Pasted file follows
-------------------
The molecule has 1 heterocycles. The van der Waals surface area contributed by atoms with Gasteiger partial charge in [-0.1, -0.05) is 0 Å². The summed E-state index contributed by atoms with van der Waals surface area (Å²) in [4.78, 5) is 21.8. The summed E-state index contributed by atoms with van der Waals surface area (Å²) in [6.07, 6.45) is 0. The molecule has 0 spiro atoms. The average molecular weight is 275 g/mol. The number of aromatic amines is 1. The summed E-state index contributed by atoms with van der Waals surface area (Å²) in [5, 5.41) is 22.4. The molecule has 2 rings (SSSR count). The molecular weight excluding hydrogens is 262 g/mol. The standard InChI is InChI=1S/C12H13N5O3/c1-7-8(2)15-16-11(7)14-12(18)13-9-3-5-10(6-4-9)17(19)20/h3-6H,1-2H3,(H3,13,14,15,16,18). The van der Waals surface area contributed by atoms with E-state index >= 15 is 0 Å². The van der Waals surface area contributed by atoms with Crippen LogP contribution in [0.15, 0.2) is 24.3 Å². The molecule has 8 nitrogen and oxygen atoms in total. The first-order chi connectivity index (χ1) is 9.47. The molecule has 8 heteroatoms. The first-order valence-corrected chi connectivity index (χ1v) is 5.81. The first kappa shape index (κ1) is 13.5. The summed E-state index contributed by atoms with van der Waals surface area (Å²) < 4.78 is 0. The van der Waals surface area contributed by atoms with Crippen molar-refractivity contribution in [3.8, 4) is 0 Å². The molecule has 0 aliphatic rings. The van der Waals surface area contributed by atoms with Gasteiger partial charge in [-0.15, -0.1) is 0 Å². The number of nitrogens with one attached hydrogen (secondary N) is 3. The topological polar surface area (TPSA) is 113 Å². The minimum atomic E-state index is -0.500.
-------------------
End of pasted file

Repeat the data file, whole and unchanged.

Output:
The molecule has 1 heterocycles. The van der Waals surface area contributed by atoms with Gasteiger partial charge in [-0.1, -0.05) is 0 Å². The summed E-state index contributed by atoms with van der Waals surface area (Å²) in [4.78, 5) is 21.8. The summed E-state index contributed by atoms with van der Waals surface area (Å²) in [6.07, 6.45) is 0. The molecule has 0 spiro atoms. The average molecular weight is 275 g/mol. The number of aromatic amines is 1. The summed E-state index contributed by atoms with van der Waals surface area (Å²) in [5, 5.41) is 22.4. The molecule has 2 rings (SSSR count). The molecular weight excluding hydrogens is 262 g/mol. The standard InChI is InChI=1S/C12H13N5O3/c1-7-8(2)15-16-11(7)14-12(18)13-9-3-5-10(6-4-9)17(19)20/h3-6H,1-2H3,(H3,13,14,15,16,18). The van der Waals surface area contributed by atoms with E-state index >= 15 is 0 Å². The van der Waals surface area contributed by atoms with Crippen LogP contribution in [0.15, 0.2) is 24.3 Å². The molecule has 8 nitrogen and oxygen atoms in total. The first-order chi connectivity index (χ1) is 9.47. The molecule has 8 heteroatoms. The first-order valence-corrected chi connectivity index (χ1v) is 5.81. The first kappa shape index (κ1) is 13.5. The summed E-state index contributed by atoms with van der Waals surface area (Å²) < 4.78 is 0. The van der Waals surface area contributed by atoms with Crippen molar-refractivity contribution in [3.8, 4) is 0 Å². The molecule has 0 aliphatic rings. The van der Waals surface area contributed by atoms with Gasteiger partial charge in [-0.15, -0.1) is 0 Å². The number of nitrogens with one attached hydrogen (secondary N) is 3. The topological polar surface area (TPSA) is 113 Å². The minimum atomic E-state index is -0.500.